Aaand I did it – the 50 km cycle around Singapore. Something I have dreaded and looked forward to at the same time.
Tour de Singapore has been an exhausting journey, both physically and emotionally. While the physical tiredness from having to attend weekly spinning classes in preparation was very much expected, the emotional part came as a surprise. The pressure only came in much later, closer to the race – I was growing nervous and restless, unsure about the road safety and whether I would be fit enough to complete the distance. It was amplified by the fact that one of my friends who was joining the ride with me was no longer joining. It felt like I lost a bit of emotional support. It also did not help that half of the time I was wishing I had decided to forget about this whole cycling thing and join my friend on a 3-day football charity trip to Cambodia from 14th-16th Feb. (The title of this post at one point in time was dangerously close to be “Cambodia: Of Football, Happy Pizza and Fried Tarantulas” had I chosen to go.) But I had too much of a sense of commitment in me to quit halfway as tempting as the Cambodia trip sounded.
And I’m really I happy I went through with it. It was a well-spent 5 hours of my journey and looking back at all the preparation that I had done, it was the only right thing to do, really.
(Although after hearing the exciting stories from Cambodia, I did have a sliight regret, but hey, you can’t have everything).
So read on, if you want to find out more about what happened before, during and some observations that I reflected upon completing.
As with most other crazy things I do, I signed up for this 50 km ride on an impulse. A friend asked and I said yes. I did not have a bike. I had no clue about what bikes there are: foldable, mountain bike, road bikes, single speed, fixies, etc. I did not even know how far 50 km was in bicycle terms. I just knew 10 km was too much for me to jog and row, but I could probably risk five times the distance for cycling.
Throughout the few months of preparation, we had an incredible support from the organiser. With all the spinning classes and practice rides planned for us, there was no way we would not be fit enough for the ride by 16th Feb. So being a fitness mediocre, I made it a point to diligently attend the classes and boy, they helped during the slopes on the actual day.
I also went for a few practice rides leading up to the day. The first on was organised by a friend of mine and we rode at the East Coast Park all the way to Changi Airport, Changi Beach Park and Pulau Ubin jetty. My favourite part was the stretch of road by the airport runway. I really wish I had taken a picture when an airplane took off right behind my friend against an orange sunset sky. It would have been a masterpiece. Unfortunately, since I was too busy pedalling my painfully slow foldie (while feeling very lucky the whole time that I had a friend who would wait for me while I crawled the distance), I had to settle with a halfway mark picture when we stopped for water and some snack.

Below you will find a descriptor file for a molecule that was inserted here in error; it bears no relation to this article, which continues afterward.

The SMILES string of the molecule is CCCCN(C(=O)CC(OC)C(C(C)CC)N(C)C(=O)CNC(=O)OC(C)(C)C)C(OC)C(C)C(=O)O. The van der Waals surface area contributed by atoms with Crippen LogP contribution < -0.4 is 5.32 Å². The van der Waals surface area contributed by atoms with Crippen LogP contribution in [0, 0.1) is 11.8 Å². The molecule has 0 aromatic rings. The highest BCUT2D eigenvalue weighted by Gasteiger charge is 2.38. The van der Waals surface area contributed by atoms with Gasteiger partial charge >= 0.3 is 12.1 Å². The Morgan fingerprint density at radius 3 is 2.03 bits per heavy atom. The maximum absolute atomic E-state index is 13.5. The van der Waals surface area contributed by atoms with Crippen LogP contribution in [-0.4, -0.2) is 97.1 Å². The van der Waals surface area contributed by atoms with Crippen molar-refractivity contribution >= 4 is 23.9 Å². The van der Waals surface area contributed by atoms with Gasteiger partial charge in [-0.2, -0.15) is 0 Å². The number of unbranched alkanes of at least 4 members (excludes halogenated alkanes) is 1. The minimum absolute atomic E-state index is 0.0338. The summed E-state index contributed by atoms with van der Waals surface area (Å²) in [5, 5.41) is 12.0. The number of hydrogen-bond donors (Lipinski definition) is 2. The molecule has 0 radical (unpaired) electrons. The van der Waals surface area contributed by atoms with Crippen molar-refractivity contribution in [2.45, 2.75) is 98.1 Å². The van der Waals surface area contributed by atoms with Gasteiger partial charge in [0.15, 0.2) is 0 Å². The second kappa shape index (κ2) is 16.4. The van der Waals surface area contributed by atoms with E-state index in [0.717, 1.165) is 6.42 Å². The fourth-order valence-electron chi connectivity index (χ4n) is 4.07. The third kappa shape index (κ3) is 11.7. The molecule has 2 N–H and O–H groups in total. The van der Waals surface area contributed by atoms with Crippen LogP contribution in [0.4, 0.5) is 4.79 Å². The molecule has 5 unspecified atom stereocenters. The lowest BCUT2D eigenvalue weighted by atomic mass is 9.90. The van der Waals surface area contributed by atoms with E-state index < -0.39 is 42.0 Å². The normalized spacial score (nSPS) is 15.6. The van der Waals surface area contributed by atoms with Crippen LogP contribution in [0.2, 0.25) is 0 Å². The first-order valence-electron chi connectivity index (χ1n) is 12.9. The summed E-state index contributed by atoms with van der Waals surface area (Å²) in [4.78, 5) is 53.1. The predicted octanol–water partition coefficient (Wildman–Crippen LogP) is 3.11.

The second practice ride was my first time on the road in Singapore. While on it, I really missed Copenhagen’s dedicated bike lanes where you can just cycle in peace. Here, you have to fight for your space on the road and I suspect that most people’s wishes are to knock us cyclists with their cars. It was definitely an eye-opening experience, going around some parts of the island as early as 6 am. I was surprised by how many there are in Singapore, zooming past my crawling bike with their sexy road bikes! Cyclists seem to be a friendly bunch of people – they will wish you good morning when they cycle past you. Nice courtesy.
Although my foldie was loyal enough and did not break on me during the two practice rides, I felt horrible for making people match my snail speed, so I decided to let it rest and hire a bigger-wheeled mountain bike on the day.
Tour de Singapore – 16th Feb
So after a few weeks of preparation, it was time for the real ride. Since the longest that I had done right till before the race was 38 km, I was naturally very nervous. What if the last 12 km proved to be too much? I was also very much dreading the slopes in the route since I had to push my bike uphill during my last practice. If it happened on the day itself, it would be extremely embarrassing and I would feel unaccomplished.
Much to my pleasant surprise, it turned out that with a rented mountain bike and a bigger group of people, the ride felt somewhat of a breeze. I would say ‘not challenging’ but that would be too cocky, especially considering the fact that I chose to stick with the slow group. But my biggest satisfaction was of course conquering ALL the slopes when most people had to push their bikes up. So a pat on the back to myself for that.
The main advantage of sticking with the slowest group was that I had time to snap pictures along the way. We had to stop and regroup all the time, so that gave me a few minutes to document some of the things I saw along the way. So I’m sure you are rather tired of listening (reading) to me talking already, so I will let these pictures speak of my experiences.
One last interesting observation: men cyclists shave their legs! Apparently it’s supposed to help in the aerodynamics, but it is a little bizarre to see someone with extremely hairy arms and smooth legs. Just saying.
Just to end this post, no mention of Singapore is ever complete without the city’s skyline. I shall name the below my Tour de Singapore iconic photo.
If you have the chance, try to see Singapore (or any cities, really) on two wheels. I am a huge fan.
One thought on “Singapore on two wheels.”
Did your friends tell you why Happy Pizza is “happy”? Ha ha secrets of Cambodia!